Feedback from the Issue of Thursday, May 5, 2009


Wanna reduce your footprint? Buy used: Look at me; I'm an attention whore! I wouldn't say all Prius owners are like this, but a few of those interviewed for the article seemed like this was truthfully the main reason they bought the vehicle.

Sure, they may go on about how it is good for the environment, or better for their pocketbook, but the truth is, it's just another status symbol. These people were led (by the media and pop culture, mainly) to purchase this vehicle, just like they were led to purchase Hummers: Not because they needed them but because they could feel as if they were better than others.

You want to really save the environment and lower your spending while reducing your carbon footprint? Buy used. Perform your own maintenance. Keep the tire pressure up, and be light on the gas pedal. Then, drive that thing until it won't run any longer, then put a rebuilt engine in it and drive it some more. I currently own a 1994 four-banger Ranger 2WD that has close to 190,000 miles on it and still runs great. I have no car payment.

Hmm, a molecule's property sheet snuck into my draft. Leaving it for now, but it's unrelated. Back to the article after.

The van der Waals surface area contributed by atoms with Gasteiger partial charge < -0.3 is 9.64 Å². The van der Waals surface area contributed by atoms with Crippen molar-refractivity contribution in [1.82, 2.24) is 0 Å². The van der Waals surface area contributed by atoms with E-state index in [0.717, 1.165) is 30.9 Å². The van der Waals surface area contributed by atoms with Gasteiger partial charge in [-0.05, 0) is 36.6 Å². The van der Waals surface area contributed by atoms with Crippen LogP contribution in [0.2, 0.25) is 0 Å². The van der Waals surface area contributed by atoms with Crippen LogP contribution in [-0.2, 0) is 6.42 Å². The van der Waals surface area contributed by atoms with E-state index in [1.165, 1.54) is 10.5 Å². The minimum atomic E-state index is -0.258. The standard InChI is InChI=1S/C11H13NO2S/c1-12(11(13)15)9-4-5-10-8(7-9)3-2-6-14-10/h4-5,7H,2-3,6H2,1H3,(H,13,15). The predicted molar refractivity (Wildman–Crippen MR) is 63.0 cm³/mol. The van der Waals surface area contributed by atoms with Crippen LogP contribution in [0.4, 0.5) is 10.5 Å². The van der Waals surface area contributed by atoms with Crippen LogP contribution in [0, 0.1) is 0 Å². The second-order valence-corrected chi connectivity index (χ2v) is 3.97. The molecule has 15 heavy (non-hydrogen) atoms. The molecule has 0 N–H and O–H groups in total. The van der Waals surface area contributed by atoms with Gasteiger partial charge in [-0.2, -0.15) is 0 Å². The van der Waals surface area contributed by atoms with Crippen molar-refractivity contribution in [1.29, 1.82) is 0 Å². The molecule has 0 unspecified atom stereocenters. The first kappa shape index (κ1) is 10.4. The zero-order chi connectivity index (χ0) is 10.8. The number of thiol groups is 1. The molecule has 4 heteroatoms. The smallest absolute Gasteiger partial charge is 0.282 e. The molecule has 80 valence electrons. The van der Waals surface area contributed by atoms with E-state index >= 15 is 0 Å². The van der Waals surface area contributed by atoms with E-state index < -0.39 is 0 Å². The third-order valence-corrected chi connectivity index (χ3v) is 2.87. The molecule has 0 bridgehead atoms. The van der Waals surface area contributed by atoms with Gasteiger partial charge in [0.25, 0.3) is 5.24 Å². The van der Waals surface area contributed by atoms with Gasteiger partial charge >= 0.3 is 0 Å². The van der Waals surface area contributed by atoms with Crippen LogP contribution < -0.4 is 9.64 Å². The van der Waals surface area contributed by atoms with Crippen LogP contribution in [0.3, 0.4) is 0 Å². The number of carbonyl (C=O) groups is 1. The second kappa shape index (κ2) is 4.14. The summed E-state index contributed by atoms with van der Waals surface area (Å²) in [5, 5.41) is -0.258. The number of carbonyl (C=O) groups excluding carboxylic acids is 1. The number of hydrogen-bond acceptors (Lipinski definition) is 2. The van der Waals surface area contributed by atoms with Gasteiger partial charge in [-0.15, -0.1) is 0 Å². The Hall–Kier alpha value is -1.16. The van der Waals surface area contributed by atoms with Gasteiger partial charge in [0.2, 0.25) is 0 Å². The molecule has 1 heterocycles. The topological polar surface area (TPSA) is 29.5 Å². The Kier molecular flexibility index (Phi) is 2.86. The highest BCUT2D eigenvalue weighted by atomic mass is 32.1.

Now, as far as the braking and acceleration issues being exhibited by the Prius, these problems are indeed scary. I suspect that when you press on the gas or brake pedal, there isn't an actual physical linkage between the pedal and the engine (or brakes), but rather the pressure instructs the onboard computer what to do.

Whatever the cause, Toyota needs to fix it. Until it is fixed, Prius drivers are risking their lives and the lives of others just to be able to say, "Look at me!"
Andrew L. Ayers, Glendale

Prius is no more than a status symbol: Just as I thought, Priuses are no more than status symbols. They aren't even doing what they are billed to do — reduce the owner's carbon footprint — so the only reason to buy them is to look good to one's peers. Pathetic.